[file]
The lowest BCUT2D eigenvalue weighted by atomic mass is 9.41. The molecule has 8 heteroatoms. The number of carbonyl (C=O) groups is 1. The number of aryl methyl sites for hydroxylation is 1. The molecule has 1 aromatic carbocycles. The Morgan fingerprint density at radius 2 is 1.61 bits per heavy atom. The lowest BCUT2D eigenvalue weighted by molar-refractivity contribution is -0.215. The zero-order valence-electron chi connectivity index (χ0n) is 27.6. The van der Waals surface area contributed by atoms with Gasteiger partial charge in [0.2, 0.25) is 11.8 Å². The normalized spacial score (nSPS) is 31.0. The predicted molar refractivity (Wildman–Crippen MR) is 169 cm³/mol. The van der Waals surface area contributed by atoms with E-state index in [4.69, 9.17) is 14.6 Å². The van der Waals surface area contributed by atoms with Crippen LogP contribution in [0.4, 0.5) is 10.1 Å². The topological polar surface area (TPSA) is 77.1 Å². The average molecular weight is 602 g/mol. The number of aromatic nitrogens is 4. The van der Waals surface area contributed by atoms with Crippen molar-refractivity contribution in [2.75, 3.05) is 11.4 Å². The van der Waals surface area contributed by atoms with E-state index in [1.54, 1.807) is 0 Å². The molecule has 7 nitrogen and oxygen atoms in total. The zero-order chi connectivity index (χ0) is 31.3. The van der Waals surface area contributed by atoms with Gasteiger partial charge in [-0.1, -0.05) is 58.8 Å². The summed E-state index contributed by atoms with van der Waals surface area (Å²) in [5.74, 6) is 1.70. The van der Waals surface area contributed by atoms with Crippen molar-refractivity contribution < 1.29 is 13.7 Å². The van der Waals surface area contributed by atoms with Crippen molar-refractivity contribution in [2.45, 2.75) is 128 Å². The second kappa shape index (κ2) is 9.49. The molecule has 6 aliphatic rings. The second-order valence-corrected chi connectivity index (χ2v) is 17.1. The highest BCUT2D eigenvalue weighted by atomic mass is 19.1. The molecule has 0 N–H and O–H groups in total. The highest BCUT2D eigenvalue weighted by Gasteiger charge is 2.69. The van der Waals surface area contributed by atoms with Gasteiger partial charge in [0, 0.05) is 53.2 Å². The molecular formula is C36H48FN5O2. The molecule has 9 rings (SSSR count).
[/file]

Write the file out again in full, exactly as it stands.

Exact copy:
The lowest BCUT2D eigenvalue weighted by atomic mass is 9.41. The molecule has 8 heteroatoms. The number of carbonyl (C=O) groups is 1. The number of aryl methyl sites for hydroxylation is 1. The molecule has 1 aromatic carbocycles. The Morgan fingerprint density at radius 2 is 1.61 bits per heavy atom. The lowest BCUT2D eigenvalue weighted by molar-refractivity contribution is -0.215. The zero-order valence-electron chi connectivity index (χ0n) is 27.6. The van der Waals surface area contributed by atoms with Gasteiger partial charge in [0.2, 0.25) is 11.8 Å². The normalized spacial score (nSPS) is 31.0. The predicted molar refractivity (Wildman–Crippen MR) is 169 cm³/mol. The van der Waals surface area contributed by atoms with E-state index in [4.69, 9.17) is 14.6 Å². The van der Waals surface area contributed by atoms with Crippen LogP contribution in [0.4, 0.5) is 10.1 Å². The topological polar surface area (TPSA) is 77.1 Å². The average molecular weight is 602 g/mol. The number of aromatic nitrogens is 4. The van der Waals surface area contributed by atoms with Crippen molar-refractivity contribution in [2.75, 3.05) is 11.4 Å². The van der Waals surface area contributed by atoms with E-state index in [1.54, 1.807) is 0 Å². The molecule has 7 nitrogen and oxygen atoms in total. The zero-order chi connectivity index (χ0) is 31.3. The van der Waals surface area contributed by atoms with Gasteiger partial charge in [-0.1, -0.05) is 58.8 Å². The summed E-state index contributed by atoms with van der Waals surface area (Å²) in [5.74, 6) is 1.70. The van der Waals surface area contributed by atoms with Crippen molar-refractivity contribution < 1.29 is 13.7 Å². The van der Waals surface area contributed by atoms with Crippen molar-refractivity contribution in [2.45, 2.75) is 128 Å². The second kappa shape index (κ2) is 9.49. The molecule has 6 aliphatic rings. The second-order valence-corrected chi connectivity index (χ2v) is 17.1. The highest BCUT2D eigenvalue weighted by atomic mass is 19.1. The molecule has 0 N–H and O–H groups in total. The highest BCUT2D eigenvalue weighted by Gasteiger charge is 2.69. The van der Waals surface area contributed by atoms with Gasteiger partial charge in [0, 0.05) is 53.2 Å². The molecular formula is C36H48FN5O2. The molecule has 9 rings (SSSR count).